Working Papers

Presented at the EFA (2022), CICF (2022), SFS Cavalcade Asia-Pacific (2022), WEFI (2022), FMA (2022), FIRN (2022), FMA Asia Pacific (2022), FMCG (2022)

We examine how venture capitalists (VCs) adapt their financing strategies to support startups competing against deep-pocketed incumbents. Employing textual analysis to identify a startup's potential competitors, we show that when the competitors are cash-rich, VCs make their financing less conditional by providing more funding each round and evaluating the startup less on short-term performance. This approach requires VCs to rely more on continuous monitoring and liquidation protection, and is restricted to large funds and those with specialized experience. Our results suggest that, as large firms have gained greater financial power,  VCs serve as a counter-balancing force to sustain business dynamism.

Scheduled for presentation: AFA (2025)

Venture capitalists have been criticized for underinvesting in nascent technologies that build on basic science, also known as deep tech. However, deep-tech startups typically face high technical risks not amenable to the VC model. We study whether public funding of academic research aimed at filling gaps in basic science, thereby reducing technical risk, can foster VC investment. Exploiting the BRAIN Initiative (BI), a focused government program with the goal of mapping the human brain, we find an increase in VC investments in neurotech startups accompanied by higher valuations and more successful VC exits. The channels driving these results are in line with reduced technical risk: 1) a higher supply of technical labor reflected in more STEM academics as employees; 2) more innovation, as measured by the quantity and quality of patents, including breakthrough patents; 3) enhanced integration of neurotechnologies with complementary technologies, especially AI and machine learning, which aligns with the BI's data-driven mission. Our results indicate that by supplying basic science and skilled labor, mission-oriented public funding crowds in private investments in emerging technologies.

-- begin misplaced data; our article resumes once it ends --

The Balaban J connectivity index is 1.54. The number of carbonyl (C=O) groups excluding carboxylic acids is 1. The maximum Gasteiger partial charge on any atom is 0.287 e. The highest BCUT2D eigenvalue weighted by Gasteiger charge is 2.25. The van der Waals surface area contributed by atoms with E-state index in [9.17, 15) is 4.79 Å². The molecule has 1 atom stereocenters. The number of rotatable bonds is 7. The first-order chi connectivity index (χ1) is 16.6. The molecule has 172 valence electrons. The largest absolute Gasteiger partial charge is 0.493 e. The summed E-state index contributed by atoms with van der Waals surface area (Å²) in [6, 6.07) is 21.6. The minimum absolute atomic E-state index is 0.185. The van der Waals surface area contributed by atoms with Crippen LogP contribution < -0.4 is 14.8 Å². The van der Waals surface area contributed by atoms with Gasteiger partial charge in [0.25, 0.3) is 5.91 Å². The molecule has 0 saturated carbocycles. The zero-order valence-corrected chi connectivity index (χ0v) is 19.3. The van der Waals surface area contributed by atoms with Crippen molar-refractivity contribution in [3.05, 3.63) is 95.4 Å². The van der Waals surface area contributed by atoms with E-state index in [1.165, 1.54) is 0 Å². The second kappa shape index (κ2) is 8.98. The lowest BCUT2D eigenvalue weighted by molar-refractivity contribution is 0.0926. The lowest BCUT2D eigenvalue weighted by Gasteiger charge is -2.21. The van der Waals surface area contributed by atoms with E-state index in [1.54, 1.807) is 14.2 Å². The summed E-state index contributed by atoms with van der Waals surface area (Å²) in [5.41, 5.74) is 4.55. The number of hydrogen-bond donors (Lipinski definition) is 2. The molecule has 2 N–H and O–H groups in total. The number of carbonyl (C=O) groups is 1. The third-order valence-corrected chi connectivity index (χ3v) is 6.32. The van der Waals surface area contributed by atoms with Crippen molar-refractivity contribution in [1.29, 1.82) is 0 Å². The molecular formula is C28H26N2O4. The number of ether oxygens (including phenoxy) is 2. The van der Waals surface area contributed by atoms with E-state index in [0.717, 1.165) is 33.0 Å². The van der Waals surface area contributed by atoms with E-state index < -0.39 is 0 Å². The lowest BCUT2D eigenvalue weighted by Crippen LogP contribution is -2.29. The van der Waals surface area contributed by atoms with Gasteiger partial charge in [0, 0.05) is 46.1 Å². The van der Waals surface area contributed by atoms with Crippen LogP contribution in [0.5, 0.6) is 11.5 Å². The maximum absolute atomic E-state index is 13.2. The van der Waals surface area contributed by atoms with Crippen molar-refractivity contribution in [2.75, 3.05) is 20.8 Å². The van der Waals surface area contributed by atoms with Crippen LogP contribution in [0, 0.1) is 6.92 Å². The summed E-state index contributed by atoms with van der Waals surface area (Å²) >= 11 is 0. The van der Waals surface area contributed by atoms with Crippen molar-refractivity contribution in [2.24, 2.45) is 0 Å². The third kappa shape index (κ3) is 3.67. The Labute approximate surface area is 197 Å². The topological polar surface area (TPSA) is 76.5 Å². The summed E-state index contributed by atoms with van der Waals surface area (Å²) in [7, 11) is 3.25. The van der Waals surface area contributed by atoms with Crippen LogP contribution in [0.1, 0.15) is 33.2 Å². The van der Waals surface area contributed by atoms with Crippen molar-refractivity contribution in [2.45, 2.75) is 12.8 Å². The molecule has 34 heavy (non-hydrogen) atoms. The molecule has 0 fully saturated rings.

Work in progress